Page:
Editor’s Blog – Layered patch brings mobility to ultrasound imaging
An ingenious patch, developed by researchers at MIT, could bring diagnostics to sports training and ultrasound imaging out of the hospital, discovers Caroline Hayes.
Usually, taking an ultrasound image requires dedicated equipment and trained technicians to manipulate the probes or transducers which direct sound waves into the patient’s body to be reflected back as images of organs or a baby in the womb. A research project at MIT (Massachusetts Institute of Technology) have demonstrated a small patch (2cm2 and 3mm thick) which can be adhered to the skin which could greatly simplify the ultrasound imaging process.
MIT engineers designed an adhesive patch that produces ultrasound images of the body. Image credit: Felice Frankel.
The bio-adhesive ultrasound (BAUS) device is a thin, rigid ultrasound probe that sticks to the skin with a soft, bioadhesive hydrogel-elastomer hybrid which does not dehydrate the wearer’s skin.
The elastomer layer sticks to the skin and the top layer adheres to an array of transducers designed and fabricated by the MIT team.
Over a period of 48 hours, the patch can provide continuous images of large organs like the heart and lungs, but also of blood vessels, muscles, the gastrointestinal tract and diaphragm.
The patch is connected to a commercially available ultrasound systems which translates the reflected soundwaves into images for medical staff to observe for diagnosis or to monitor the patient’s condition.
The patch addresses the problems associated with using gel for long periods of imaging because it can move away from the area of interest and dry out. Hydration is needed for the acoustic waves to penetrate the body to produce the images.
Ultrasound paddles need hydrogel to be hydrated and have to stay in place to allow the acoustic waves to penetrate the body.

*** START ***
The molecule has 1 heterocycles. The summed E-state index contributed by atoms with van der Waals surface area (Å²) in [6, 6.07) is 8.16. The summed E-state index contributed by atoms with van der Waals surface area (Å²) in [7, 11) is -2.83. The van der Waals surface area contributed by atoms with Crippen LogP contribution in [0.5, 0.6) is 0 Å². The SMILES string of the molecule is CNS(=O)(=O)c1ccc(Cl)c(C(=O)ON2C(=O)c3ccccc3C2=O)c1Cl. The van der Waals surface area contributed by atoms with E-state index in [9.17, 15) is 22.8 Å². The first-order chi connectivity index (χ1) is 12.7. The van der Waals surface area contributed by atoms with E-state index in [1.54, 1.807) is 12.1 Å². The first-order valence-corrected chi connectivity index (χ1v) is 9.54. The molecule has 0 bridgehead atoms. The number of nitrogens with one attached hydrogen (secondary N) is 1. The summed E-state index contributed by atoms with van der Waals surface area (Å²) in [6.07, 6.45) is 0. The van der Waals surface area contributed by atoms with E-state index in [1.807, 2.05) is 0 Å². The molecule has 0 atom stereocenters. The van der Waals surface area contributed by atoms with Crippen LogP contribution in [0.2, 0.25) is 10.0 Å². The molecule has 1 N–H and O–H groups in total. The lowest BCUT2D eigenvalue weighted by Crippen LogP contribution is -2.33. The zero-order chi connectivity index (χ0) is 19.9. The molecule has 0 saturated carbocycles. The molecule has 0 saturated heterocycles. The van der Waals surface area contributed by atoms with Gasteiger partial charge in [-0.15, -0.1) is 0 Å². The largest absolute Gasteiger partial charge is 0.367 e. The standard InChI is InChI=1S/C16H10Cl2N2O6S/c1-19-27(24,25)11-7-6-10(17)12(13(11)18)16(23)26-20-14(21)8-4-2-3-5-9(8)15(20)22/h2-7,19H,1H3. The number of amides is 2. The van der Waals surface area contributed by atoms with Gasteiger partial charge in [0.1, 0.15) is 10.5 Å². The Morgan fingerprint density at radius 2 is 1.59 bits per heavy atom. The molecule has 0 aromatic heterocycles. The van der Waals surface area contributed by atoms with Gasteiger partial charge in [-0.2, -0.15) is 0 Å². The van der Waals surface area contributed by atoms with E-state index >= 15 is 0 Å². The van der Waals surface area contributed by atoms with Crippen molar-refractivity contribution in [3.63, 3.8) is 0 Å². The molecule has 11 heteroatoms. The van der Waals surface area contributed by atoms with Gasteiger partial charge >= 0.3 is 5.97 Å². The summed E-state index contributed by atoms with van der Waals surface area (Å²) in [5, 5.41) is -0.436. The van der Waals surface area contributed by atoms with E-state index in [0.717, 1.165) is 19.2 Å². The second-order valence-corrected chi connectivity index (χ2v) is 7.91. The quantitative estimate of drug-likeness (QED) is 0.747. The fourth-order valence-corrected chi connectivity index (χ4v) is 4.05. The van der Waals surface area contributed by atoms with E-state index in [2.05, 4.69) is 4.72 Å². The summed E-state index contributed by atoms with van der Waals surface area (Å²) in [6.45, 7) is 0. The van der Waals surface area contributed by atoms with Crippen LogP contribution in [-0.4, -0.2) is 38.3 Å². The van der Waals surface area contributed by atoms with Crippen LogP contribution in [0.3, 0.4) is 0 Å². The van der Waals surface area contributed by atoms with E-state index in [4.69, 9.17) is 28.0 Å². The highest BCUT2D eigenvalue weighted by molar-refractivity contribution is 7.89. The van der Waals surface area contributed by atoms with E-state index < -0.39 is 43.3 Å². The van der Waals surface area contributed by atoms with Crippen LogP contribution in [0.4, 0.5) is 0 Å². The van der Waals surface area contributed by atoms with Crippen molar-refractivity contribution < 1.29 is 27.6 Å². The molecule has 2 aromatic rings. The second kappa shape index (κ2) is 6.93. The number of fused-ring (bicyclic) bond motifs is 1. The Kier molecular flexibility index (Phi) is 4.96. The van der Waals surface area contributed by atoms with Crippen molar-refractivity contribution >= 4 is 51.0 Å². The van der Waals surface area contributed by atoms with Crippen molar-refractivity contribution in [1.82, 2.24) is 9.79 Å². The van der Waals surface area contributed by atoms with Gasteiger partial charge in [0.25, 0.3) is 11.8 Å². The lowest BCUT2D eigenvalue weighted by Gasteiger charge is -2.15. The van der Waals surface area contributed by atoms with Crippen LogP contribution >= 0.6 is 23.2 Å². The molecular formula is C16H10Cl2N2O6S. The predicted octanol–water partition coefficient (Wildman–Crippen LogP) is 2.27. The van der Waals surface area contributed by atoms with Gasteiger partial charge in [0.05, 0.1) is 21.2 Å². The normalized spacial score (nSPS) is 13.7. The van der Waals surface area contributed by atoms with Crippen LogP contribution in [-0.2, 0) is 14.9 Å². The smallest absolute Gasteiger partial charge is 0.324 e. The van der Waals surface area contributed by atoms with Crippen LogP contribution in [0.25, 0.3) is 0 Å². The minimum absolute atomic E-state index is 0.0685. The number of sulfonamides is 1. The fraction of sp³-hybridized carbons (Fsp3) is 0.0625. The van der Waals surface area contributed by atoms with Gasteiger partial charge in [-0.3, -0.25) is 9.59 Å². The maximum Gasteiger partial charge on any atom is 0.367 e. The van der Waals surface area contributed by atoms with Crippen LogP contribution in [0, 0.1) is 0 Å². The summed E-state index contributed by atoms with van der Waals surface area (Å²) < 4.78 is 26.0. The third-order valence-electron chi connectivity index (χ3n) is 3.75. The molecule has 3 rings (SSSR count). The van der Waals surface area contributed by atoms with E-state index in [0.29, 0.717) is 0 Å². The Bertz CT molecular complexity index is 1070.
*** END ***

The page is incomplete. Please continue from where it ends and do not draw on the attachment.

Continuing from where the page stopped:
For long-term ultrasound monitoring, holding the paddle against the body can be tiring – some hospitals use robotic arms for this purpose.
Earlier research has looked at stretchable ultrasound paddles but these have only been able to produce low resolution images as the transducers shift locations during a stretching action which distorts the image. They are also unable to be used for deep organ images.
The MIT patch provides high resolution images and is both elastic and stretchy. It can provide continuous ultrasound imaging of organs such as hearts and lungs, over a 48-hour period.
The durability of the adhesive format was tested when volunteers wore the patch on various parts of their bodies, including the neck, chest, abdomen, and arms. Wearing them, they performed a variety of activities, including sitting, standing, jogging, weight lifting and cycling. Live, high resolution images were still delivered, reported the team. In this format, the sticker is similar to heart-monitoring ECG patches and can continuously image internal organs without requiring a probe to be held in place for long periods of time, say the researchers.
Volunteers wore patches on various body parts and took part in different activities – and the patch stayed in place. Picture credit: the report authors.
The resulting ultrasound images – with detail as fine as the diameter of major blood vessels, showed the changes in blood vessels when the wearer was seated and standing, as well as the changes in the shape of the heart during exertion from exercise and how underlying muscles were temporarily damaged during weight lifting. The data could be used in sports science to identify when muscles may become sore through overuse to avoid damage.
Other uses for the patches could be to monitor the progress of tumours and the development of foetuses in the womb.
The MIT researchers are working towards adapting the patch for wireless operation for use at the patient’s home. “We envision a few patches adhered to different locations on the body, and the patches would communicate with your cellphone, where AI algorithms would analyse the images on demand,” says Xuanhe Zhao, professor of mechanical engineering and civil and environmental engineering at MIT and senior author for the study.
“We believe we’ve opened a new era of wearable imaging: With a few patches on your body, you could see your internal organs.”
Other lead authors for this study are Chonghe Wang and Xiaoyu Chen, with co-authors Liu Wang, Mitsutoshi Makihata, and Tao Zhao at MIT, and Hsiao-Chuan Liu of the Mayo Clinic in Rochester, Minnesota.
The research was funded, in part, by MIT, the Defense Advanced Research Projects Agency, the National Science Foundation, the National Institutes of Health, and the US Army Research Office through the Institute for Soldier Nanotechnologies at MIT.